CISOs: Cyber Insurance Fails to Cover Modern Threats and Remote Workforces

A large majority of CISOs are seeking additional cyber insurance coverage because of an increase in vulnerabilities resulting from the work from home surge.

According to research by Arceo of 250 CISOs at companies with $250m to $2bn in annual revenue, over three-quarters (77%) said there are incidents they need coverage for, but are unable to get it. Also, 88% of respondents were not completely satisfied with the performance of their company’s primary insurance brokerage.

However, 96% want additional coverage, as they believe the security practices followed when working remotely are unlikely to be as stringent as those at the office, leading to a higher risk of attack. Those CISOs stated that cloud usage (49%), personal devices usage (45%) and unvetted apps or platforms (41%) posed the biggest threats during this work from home period.

Also, CISOs want cyber insurance to cover business email compromise (56% of respondents), loss of electronic data (55%), cyber-extortion (53%) and ransomware (52%).

Isabelle Dumont, VP of market engagement at Cowbell Cyber, said there needs to be more clarity over cyber-coverage for all stakeholders that deal with cyber insurance.

“Only a standalone cyber-policy can address this by matching every category of a cyber-incident – data breach, extortion and ransomware, social engineering, fraudulent fund transfer, and many more – with specific coverage and relevant definitions, including which device usage – home or office – is covered and much more,” she said. “Policyholders’ satisfaction directly depends on this as well as overall value provided whether or not there is a claim made during the policy period.”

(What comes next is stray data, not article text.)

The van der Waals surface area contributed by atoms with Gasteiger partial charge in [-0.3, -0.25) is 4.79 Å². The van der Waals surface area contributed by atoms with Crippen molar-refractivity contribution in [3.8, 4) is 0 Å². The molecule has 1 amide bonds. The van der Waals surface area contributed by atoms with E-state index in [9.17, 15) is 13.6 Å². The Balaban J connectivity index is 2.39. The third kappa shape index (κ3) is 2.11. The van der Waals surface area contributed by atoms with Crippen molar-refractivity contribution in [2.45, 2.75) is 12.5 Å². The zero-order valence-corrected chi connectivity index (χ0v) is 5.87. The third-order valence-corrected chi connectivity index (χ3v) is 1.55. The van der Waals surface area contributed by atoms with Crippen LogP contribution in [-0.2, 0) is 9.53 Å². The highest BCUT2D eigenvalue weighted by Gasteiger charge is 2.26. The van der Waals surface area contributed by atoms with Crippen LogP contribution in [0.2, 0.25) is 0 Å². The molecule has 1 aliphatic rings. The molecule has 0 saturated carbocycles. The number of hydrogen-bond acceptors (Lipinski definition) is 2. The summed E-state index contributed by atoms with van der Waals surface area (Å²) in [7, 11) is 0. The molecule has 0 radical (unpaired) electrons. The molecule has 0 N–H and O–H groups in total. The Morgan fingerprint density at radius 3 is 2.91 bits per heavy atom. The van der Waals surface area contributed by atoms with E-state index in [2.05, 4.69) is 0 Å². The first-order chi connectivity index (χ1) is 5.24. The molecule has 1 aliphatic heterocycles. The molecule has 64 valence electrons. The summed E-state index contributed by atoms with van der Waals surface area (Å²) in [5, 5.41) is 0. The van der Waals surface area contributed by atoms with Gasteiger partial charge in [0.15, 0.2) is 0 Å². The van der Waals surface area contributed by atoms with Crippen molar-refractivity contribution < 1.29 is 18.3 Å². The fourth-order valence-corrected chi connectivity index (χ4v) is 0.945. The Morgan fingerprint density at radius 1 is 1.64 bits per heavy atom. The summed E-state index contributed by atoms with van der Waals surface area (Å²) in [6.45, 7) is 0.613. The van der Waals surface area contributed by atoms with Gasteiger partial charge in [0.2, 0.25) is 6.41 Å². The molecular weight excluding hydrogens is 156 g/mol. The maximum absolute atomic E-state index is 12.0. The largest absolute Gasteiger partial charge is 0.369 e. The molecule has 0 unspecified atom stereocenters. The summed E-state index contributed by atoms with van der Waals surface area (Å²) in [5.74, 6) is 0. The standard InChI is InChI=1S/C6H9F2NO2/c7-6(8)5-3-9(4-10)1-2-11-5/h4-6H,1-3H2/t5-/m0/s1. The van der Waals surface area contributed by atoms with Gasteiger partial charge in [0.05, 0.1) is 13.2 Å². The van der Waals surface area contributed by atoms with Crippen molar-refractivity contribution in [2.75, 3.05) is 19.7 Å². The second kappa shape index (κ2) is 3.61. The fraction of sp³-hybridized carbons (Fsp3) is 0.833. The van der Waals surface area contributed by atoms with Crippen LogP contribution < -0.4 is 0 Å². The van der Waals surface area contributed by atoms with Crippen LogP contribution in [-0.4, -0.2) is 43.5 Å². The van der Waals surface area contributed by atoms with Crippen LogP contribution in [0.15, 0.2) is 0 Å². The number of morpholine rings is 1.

Among the 77% of CISOs that identified incidents they feel they need coverage for but are report unable to get it, the most common unmet need is cyber-extortion, particularly at firms with the largest revenue. So is the onus on cyber insurance providers to be broader in their coverage, or clearer in what they will and will not cover?

Andrew Barratt, UK managing director at Coalfire, said: “Cyber-extortion (and extortion in general) has posed problems for the insurance markets because it is difficult to underwrite. In practical terms, the policy typically won’t cover ransom or extortion charges due to the legalities in different jurisdictions. Also, the ransomware that is typically used to execute extortion scenarios is something that exploits user error – so insurers have a tough time balancing the value of this risk.”

Barratt also said some brokers simply push a stock ‘cyber’ product and don’t spend the time understanding whether it covers all the things the business needs. “With the complexity of cyber-coverage options, it is really important to understand all exclusions, limits and risks being transferred.”

Barratt also recommended CISOs to look for more specialty cyber-coverage that starts with a discussion of their needs with the broker and, in some cases, the underwriters. “Risks are more likely to be accepted if an organization can show they have some controls in place to mitigate or detect issues and that potential exposure time can be controlled,” he said. 

Mohit Tiwari, CEO and co-founder of Symmetry Systems, added that many organizations are often led astray when it comes to obtaining cyber insurance because they are too lost by buzzwords. “If insurers were able to offer coverage on the data itself, then even the top concerns for CISOs could be eased by the knowledge that the information most vital to their operations is safe.”

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